Entrepreneurs will especially like another of Magaziner's nine stories. This one is about A. T. Cross Co., which in 1965 was a century-old, family-owned, low-tech business. Its products were the fancy ballpoint pens that every executive has gotten as a gift at one time or another, and it had annual revenues of approximately $20 million, practically all domestic. But that same year John Lawler, fresh out of college, was hired to expand the company's minuscule international sales. Magaziner tells us how he did it, and the story reads like a thriller. We hear of Lawler's adventures in riot-torn Hong Kong, the Shah's Iran, Beirut just before the Six Day War, and Athens during a coup. We hear how he stumbled onto sales in Costa Rica, in Israel, and on board Sabena Belgian World Airlines planes. And we watch him figure out how India may be the shortcut he's looking for to reach the Kremlin.
Little A. T. Cross, with perseverance and cunning, manages to overcome competitors, trade barriers, and cultural prejudice to become an example to us all. Today it does almost $200 million annually, and more than a quarter of its production is sold in better than 150 countries outside the United States.
Magaziner's point, which you've probably guessed by now, is that U.S.-based companies don't have to abandon manufacturing to low-wage plants in the Third World and don't have to concede their markets to European or Asian competitors. Sadly, however, six of the nine adventures he spins out in The Silent War wind up the other way or promise to do so in the future. The only hope, Magaziner warns, is for American managers and government officials to come to their collective senses.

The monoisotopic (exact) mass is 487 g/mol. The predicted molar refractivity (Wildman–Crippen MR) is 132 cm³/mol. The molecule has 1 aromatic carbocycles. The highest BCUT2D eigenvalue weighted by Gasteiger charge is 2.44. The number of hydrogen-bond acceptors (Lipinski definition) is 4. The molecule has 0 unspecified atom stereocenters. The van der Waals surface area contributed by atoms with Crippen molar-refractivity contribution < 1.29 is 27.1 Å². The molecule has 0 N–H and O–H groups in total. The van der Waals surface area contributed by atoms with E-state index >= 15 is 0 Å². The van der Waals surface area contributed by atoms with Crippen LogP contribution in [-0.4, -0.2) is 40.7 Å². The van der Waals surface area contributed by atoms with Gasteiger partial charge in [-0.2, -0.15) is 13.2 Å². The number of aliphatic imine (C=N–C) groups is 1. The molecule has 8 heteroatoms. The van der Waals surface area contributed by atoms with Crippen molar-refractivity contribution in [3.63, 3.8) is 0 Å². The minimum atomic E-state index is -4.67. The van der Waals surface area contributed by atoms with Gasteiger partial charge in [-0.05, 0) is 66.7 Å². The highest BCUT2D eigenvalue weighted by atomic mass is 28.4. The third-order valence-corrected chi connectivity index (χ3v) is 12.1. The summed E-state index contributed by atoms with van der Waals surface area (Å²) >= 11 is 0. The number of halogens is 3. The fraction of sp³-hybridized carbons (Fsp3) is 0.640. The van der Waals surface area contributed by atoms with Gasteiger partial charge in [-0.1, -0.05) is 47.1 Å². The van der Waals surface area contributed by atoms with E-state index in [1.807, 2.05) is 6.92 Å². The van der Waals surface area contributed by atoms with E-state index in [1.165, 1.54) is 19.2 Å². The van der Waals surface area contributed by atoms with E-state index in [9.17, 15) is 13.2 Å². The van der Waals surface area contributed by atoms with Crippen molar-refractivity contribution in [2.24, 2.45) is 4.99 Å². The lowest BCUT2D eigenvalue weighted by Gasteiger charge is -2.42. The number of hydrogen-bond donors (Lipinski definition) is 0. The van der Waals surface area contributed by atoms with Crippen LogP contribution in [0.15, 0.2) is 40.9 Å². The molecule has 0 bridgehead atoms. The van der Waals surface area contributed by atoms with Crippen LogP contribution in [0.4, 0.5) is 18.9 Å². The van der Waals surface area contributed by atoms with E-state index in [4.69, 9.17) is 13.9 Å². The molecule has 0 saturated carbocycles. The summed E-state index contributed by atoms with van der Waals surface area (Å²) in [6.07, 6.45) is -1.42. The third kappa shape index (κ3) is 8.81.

His other stories show us how domestic manufacturers will lose the rest of the U.S. microwave-oven market to the upstart Koreans, what remains of their machine-tool business to the innovative Germans and Japanese, and even a huge chunk of the world market for commercial jetliners to the persistent European Airbus consortium. We may not fare any better in future technologies either, if our experience with photovoltaics is any indicator. U.S. industry, way ahead in the race to develop commercially viable sunlight-to-electricity converters, got two flat tires when the Reagan Administration recoiled at continuing to spend taxpayer money aiding for-profit enterprises that aren't in the defense business. Guess who is about to catch up and overtake us in the international photovoltaic market.
Whether you find these tales discouraging or challenging, they're nonetheless fascinating for the insider's knowledge that Magaziner brings to their telling. It's exciting to read about real people in real companies strategizing, planning, and finally (in some cases) duking it out across international borders.